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Embryology is the study of the formation of life, part of the studies with which developmental biology is concerned. Developmental biology examines how all forms of life begin, and how they develop into fully formed and functioning organisms. Embryology's focus is much narrower.
An embryologist looks at the beginning of life from the one-celled organism, egg or sperm. Embryologists examine fertilization and track the development of the embryo until it bears a resemblance to its progenitors. For example, in human conception, embryologists would be interested in both sperm and egg, and the meeting of the two, and then would follow egg implantation and the growth of an embryo until it reaches the fetal stage. So in humans, the study of an embryo would last until about the second month of a pregnancy.
Some embryologists further examine the full development of different organs in the body. For example, neuroembryology studies the way the spinal chord and central nervous system develop from the fertilized egg. Cardiologists employ embryology so they can classify the way a fertilized egg develops into the heart and lungs.
Aristotle was one of the first to champion the theory of epigenesis, the concept that life forms develop into complex organisms from fertilization. This was not a popular concept and was largely discarded in favor of the theory of preformation, which suggested that each human sperm was already a person in waiting. In the mid 18th century, Caspar Fredriech Wolff again set forth the concept of epigenesis. Through his study of chick embryos, Wolff realized that the body of an organism has stages of development. Through vivisection, he observed the complexity of specific organs and contended that their development could not simply have occurred spontaneously, but must have developed over time.
Later scientists followed his studies, and with the development and subsequent improvements of the microscope, Wolff's theories were found to be quite accurate. Wolff is credited as the "Father of Embryology," even though he did not first conceptualize epigenesis. Today, the theories of embryology are easier to prove because of the accuracy with which we can examine DNA codes within a cell.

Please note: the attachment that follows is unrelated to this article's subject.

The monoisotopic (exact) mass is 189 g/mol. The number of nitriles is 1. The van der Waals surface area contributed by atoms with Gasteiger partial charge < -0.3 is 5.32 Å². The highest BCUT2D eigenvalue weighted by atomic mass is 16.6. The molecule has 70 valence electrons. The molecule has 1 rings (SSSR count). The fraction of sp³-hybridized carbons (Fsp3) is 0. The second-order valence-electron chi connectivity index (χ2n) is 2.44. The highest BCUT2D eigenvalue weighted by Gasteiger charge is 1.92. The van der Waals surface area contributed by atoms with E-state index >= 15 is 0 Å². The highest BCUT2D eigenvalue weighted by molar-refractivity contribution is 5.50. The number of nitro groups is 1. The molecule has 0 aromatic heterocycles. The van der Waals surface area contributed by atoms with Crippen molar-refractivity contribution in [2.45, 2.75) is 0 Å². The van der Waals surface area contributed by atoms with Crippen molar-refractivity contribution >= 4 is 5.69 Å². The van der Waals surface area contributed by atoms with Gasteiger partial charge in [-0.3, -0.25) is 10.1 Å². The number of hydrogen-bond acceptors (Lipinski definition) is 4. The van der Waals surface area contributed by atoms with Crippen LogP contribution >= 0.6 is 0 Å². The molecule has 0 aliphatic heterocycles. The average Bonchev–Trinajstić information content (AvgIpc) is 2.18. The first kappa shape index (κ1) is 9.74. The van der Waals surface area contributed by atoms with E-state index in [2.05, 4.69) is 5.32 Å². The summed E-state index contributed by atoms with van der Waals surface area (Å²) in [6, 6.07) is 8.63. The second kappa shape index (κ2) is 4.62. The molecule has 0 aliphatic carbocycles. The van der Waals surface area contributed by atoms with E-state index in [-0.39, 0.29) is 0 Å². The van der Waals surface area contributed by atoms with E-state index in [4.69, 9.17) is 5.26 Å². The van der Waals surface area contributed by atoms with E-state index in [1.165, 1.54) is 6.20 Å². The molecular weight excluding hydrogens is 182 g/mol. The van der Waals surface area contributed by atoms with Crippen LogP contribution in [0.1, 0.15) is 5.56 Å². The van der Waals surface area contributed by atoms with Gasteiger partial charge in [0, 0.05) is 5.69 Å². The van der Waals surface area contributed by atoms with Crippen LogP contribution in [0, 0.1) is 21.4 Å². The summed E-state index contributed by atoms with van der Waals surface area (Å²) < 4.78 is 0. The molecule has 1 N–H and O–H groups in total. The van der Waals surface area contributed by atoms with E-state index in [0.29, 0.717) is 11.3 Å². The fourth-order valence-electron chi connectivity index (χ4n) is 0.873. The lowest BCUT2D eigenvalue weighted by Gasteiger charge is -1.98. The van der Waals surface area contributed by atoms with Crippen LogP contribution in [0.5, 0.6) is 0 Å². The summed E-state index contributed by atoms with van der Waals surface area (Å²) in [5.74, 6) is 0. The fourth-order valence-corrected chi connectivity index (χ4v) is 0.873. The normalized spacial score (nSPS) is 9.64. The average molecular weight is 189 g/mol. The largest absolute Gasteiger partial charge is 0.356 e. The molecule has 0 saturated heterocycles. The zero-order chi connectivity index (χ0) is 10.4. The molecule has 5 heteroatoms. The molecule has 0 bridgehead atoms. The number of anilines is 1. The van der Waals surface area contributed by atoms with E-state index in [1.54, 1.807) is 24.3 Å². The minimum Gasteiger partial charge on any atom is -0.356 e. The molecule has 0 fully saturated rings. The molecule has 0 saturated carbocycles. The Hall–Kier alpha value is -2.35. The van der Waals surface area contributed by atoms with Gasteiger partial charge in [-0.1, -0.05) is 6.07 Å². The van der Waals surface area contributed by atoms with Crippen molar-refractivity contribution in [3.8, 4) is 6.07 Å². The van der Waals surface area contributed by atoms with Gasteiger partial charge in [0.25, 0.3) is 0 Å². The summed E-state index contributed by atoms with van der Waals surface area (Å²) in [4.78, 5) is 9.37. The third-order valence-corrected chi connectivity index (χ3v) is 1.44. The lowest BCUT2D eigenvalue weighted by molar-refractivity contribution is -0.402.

There are several practical applications of embryology in the modern world. Embryology has given doctors the tools to create fertilized eggs for in vitro implantation. Embryology can also identify risk factors for serious genetic conditions within the fertilized egg and select the most viable eggs for implantation. The study of embryology has led directly to the concept of cloning, either for a whole organism or parts of an organism.
Cloning and in vitro fertilization have both been subject to tremendous debate. Part of the problem lies within each embryology textbook. They all state that life begins at the moment of conception. While it is true that some form of life begins at conception, the degree, value and quality of such a life is not addressed. Hence, abortion proponents and opponents have been arguing about this concept before and since the legalization of abortion.
Cloning is even more hotly contested. Some in the field of embryology suggest that life cannot begin in a Petri dish, and therefore any created embryos are not really "alive." Others refute this concept absolutely and believe that the manipulation of human cells is "playing God," and as such is immoral and potentially dangerous. No doubt this debate will continue, particularly in regard to legislation that allows for the extraction of stem cells from human embryos.
The debate will certainly continue. Without the embryo, there will not be life.
The humanity of an embryo could possibly be determined by observing the definition of the term "humanity." If being human is essentially possessing a higher brain function than any other animal, couldn't an embryo be ethically passable as "non-human" if its mental capacities are undeveloped?
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